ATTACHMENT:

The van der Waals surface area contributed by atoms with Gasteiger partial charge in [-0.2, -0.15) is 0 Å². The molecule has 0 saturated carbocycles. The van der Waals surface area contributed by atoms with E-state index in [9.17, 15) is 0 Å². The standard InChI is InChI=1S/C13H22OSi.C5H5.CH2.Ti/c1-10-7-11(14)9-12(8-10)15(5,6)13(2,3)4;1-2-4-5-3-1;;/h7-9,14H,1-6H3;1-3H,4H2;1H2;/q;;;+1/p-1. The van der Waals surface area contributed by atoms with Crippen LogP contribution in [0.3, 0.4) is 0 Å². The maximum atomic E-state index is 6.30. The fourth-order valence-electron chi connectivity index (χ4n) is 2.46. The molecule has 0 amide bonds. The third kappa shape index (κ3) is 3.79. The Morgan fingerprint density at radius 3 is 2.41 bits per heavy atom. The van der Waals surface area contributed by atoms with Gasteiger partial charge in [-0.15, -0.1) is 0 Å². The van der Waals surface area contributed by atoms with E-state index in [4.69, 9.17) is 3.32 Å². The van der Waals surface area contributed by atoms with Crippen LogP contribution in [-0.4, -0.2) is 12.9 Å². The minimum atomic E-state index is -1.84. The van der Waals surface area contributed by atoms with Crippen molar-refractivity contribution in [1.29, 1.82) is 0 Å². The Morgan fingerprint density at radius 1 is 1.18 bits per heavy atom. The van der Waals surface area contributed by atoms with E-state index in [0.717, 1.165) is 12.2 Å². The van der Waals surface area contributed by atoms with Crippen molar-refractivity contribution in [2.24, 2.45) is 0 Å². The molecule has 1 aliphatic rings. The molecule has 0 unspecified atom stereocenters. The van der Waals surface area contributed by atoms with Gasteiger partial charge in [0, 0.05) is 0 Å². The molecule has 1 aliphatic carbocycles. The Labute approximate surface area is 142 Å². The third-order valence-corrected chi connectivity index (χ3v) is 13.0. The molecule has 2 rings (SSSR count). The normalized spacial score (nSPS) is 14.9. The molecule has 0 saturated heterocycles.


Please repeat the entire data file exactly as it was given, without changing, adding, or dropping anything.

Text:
The van der Waals surface area contributed by atoms with Gasteiger partial charge in [-0.2, -0.15) is 0 Å². The molecule has 0 saturated carbocycles. The van der Waals surface area contributed by atoms with E-state index in [9.17, 15) is 0 Å². The standard InChI is InChI=1S/C13H22OSi.C5H5.CH2.Ti/c1-10-7-11(14)9-12(8-10)15(5,6)13(2,3)4;1-2-4-5-3-1;;/h7-9,14H,1-6H3;1-3H,4H2;1H2;/q;;;+1/p-1. The van der Waals surface area contributed by atoms with Crippen LogP contribution in [0.3, 0.4) is 0 Å². The maximum atomic E-state index is 6.30. The fourth-order valence-electron chi connectivity index (χ4n) is 2.46. The molecule has 0 amide bonds. The third kappa shape index (κ3) is 3.79. The Morgan fingerprint density at radius 3 is 2.41 bits per heavy atom. The van der Waals surface area contributed by atoms with Gasteiger partial charge in [-0.15, -0.1) is 0 Å². The van der Waals surface area contributed by atoms with E-state index in [4.69, 9.17) is 3.32 Å². The van der Waals surface area contributed by atoms with Crippen LogP contribution in [-0.4, -0.2) is 12.9 Å². The minimum atomic E-state index is -1.84. The van der Waals surface area contributed by atoms with Crippen molar-refractivity contribution in [1.29, 1.82) is 0 Å². The Morgan fingerprint density at radius 1 is 1.18 bits per heavy atom. The van der Waals surface area contributed by atoms with E-state index in [0.717, 1.165) is 12.2 Å². The van der Waals surface area contributed by atoms with Crippen molar-refractivity contribution in [2.24, 2.45) is 0 Å². The molecule has 1 aliphatic rings. The molecule has 0 unspecified atom stereocenters. The van der Waals surface area contributed by atoms with Gasteiger partial charge in [0, 0.05) is 0 Å². The molecule has 1 aliphatic carbocycles. The Labute approximate surface area is 142 Å². The third-order valence-corrected chi connectivity index (χ3v) is 13.0. The molecule has 2 rings (SSSR count). The normalized spacial score (nSPS) is 14.9. The molecule has 0 saturated heterocycles.